31 March 2010

Tea at Work: Imperfect Pieces

Brewing green dongding oolong at work, in a cup & pot I created. The green glaze is my own recipe.

This glazed pot brews "wrongfu" green oolong particularly well. Problem is, the lid's foot (which serves as its knob) is too short to remove the lid easily, a task made more dangerous when the pot is full of boiling hot water. Nonetheless, it pours well, with no dribble.

I made the cup to test a green glaze I formulated. Tiny bubbles suspended in the glaze are responsible for the depth of color, and they float above the throwing lines. I hadn't intended this but like the effect.

Two imperfect pieces finding use--very satisfying.

At work, my teas of late have been:

  • Cheap roasted dong ding blended with medium roasted da hong pao: the DHP was boring, the dong ding a tad sour. They balance each other well.

  • This $99/lb green dong ding: a very forgiving green oolong purchased in Chinatown.

  • 2005 or 2006 CNNP fulushouxi shu puerh square: classic heavy fermented shu pu, leaf grades 1 through 4.

  • "Long jing" given to my late father by Chinese friends at the senior center

  • Random sheng puerh samples: latest was a purple pu'er no longer carried by Puerhshop.com that looked and tasted like Da Xue Shan / Xiaguan "wild tree" teas.
What's in your cup at work?

08 March 2010

Final update on 2007 6ftm Hong Yin

One final update on the 6ftm Hong Yin cake. I returned to the place of purchase, and they had put up laminated product promotion signs for each of the "famous label" reproductions by Six Famous Tea Mountain Factory. Each one offered a flavor profile, but most notably the laminated sign for the red label cake indicated that cake was "good for long term storage with no change in flavor"!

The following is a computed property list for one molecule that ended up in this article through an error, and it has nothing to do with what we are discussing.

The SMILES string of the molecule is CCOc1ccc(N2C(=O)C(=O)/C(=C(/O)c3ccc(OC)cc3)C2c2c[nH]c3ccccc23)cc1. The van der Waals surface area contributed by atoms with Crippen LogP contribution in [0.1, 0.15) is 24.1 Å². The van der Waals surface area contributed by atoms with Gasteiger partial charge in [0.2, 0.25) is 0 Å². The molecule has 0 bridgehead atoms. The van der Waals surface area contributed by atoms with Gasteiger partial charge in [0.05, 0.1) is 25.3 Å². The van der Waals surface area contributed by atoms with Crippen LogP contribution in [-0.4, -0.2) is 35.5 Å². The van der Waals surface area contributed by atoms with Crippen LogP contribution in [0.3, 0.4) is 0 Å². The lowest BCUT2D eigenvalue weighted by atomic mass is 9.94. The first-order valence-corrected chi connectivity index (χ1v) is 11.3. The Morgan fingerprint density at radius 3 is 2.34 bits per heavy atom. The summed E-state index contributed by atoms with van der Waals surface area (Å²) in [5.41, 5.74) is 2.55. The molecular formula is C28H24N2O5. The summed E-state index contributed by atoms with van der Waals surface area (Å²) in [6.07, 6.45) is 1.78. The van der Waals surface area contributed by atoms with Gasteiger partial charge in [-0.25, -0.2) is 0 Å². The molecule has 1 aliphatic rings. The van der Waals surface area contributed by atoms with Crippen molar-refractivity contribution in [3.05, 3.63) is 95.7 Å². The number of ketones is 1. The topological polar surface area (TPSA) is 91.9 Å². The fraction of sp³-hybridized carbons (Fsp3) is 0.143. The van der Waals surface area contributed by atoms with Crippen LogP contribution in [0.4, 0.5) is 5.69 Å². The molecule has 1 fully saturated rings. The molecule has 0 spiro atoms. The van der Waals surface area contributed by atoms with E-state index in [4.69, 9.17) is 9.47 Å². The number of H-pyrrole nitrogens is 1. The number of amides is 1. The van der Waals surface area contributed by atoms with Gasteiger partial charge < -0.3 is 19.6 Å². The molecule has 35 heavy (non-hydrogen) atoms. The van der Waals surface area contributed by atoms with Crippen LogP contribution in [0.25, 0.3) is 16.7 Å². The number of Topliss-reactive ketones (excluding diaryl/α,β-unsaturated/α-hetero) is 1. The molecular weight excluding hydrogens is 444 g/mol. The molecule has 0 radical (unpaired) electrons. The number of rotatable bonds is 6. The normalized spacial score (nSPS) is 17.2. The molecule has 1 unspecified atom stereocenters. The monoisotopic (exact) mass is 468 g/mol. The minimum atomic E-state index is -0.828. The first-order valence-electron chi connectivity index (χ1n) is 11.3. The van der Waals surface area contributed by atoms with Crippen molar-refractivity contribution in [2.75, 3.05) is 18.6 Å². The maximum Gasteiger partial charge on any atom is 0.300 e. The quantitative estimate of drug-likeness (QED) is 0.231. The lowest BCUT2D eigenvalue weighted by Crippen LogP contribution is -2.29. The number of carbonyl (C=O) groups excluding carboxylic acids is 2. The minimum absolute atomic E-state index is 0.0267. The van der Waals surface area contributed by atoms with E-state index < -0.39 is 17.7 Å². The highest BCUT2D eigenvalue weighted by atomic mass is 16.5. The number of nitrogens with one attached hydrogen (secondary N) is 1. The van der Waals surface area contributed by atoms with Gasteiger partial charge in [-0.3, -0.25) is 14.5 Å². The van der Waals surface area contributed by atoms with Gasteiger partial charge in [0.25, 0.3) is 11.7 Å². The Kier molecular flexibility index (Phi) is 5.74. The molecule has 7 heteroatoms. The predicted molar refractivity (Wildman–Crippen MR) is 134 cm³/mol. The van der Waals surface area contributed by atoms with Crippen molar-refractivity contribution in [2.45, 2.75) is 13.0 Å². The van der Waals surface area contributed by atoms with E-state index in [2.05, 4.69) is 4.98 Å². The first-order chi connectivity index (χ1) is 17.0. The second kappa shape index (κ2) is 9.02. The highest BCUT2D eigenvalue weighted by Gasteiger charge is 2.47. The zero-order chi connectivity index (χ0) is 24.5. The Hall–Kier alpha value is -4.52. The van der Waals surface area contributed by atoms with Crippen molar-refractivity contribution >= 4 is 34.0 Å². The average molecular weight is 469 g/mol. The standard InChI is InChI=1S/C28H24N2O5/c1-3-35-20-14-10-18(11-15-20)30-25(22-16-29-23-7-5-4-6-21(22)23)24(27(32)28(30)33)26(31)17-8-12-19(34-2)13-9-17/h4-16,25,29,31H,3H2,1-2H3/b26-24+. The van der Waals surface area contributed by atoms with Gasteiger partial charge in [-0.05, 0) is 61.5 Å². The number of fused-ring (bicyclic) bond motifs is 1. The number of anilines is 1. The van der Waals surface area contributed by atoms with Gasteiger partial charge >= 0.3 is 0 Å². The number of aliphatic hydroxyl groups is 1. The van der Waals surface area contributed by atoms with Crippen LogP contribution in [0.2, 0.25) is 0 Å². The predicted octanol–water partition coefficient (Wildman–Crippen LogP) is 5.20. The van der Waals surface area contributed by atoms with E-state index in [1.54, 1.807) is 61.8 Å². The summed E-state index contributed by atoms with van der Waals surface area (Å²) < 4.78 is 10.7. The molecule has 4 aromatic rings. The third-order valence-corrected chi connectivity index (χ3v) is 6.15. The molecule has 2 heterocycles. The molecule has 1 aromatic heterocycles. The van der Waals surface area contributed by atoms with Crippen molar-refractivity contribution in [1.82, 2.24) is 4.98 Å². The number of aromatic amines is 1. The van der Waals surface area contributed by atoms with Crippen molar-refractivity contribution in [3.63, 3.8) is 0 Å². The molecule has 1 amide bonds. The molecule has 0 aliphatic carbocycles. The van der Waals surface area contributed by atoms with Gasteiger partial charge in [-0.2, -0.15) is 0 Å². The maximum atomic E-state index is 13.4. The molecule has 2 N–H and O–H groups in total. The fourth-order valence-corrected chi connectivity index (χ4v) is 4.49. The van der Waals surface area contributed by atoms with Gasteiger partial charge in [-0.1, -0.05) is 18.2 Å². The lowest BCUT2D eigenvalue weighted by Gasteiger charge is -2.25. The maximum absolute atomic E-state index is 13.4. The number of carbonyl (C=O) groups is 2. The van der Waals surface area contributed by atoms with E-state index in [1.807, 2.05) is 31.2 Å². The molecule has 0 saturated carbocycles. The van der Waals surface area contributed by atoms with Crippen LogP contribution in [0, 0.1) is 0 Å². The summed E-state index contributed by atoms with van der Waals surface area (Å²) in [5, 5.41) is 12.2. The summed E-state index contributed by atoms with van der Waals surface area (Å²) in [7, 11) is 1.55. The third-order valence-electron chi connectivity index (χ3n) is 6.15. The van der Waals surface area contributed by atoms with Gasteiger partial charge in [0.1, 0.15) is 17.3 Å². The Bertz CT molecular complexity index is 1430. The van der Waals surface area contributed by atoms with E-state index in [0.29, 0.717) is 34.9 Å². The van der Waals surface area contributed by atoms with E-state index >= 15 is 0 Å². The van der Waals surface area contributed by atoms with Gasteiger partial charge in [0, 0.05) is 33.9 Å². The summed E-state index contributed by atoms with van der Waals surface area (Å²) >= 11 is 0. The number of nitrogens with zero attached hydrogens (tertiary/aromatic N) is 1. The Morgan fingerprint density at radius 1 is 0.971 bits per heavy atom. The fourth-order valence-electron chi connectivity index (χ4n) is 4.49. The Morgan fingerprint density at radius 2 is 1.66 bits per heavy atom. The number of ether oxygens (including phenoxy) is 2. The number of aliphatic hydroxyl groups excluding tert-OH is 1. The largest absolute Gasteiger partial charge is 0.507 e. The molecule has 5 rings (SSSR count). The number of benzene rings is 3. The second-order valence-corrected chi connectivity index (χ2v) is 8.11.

Had to laugh.

06 March 2010

Followup on 2007 6FTM Hong Yin

I brought the remaining bit of the Six Famous Tea Mountain 2007 "Hong Yin". Brewing the tea at home birthed a very different animal than the same leaves brewed at my office.


For one, the liquor is not orange! As below, it's a pale yellow. Cloudy through the first two infusions, which I didn't notice at work.


Also, the flavor is very different. At work, the tea was monotonous, pleasant, biscuity, floral. Davin best described how this tea tasted at home: "if you served this to me without me knowing what it was, I'd assume it was overbrewed jasmine tea". Nauseatingly floral, very bitter, and not much under it, we quit drinking the tea after 7 infusions: it developed no new flavors, lost no strength, and it made us quite hungry.

At home I use water stored with a piece of bamboo charcoal and two maifan stones (granite, basically). At work, I use filtered water rather devoid of minerals. At the office I brew in a stoneware pot, at home I used a basaltic clay gaiwan.


The chunk I had left came from close to the center dimple of the cake and took two long rinses to decompress. Unsurprisingly, the leaves pictured above look much more broken than is typical for this cake. You can tell it's a blend, and probably not all hand-harvested.

As for what will become of it over time, who knows. I own no more of it, and that causes me no distress.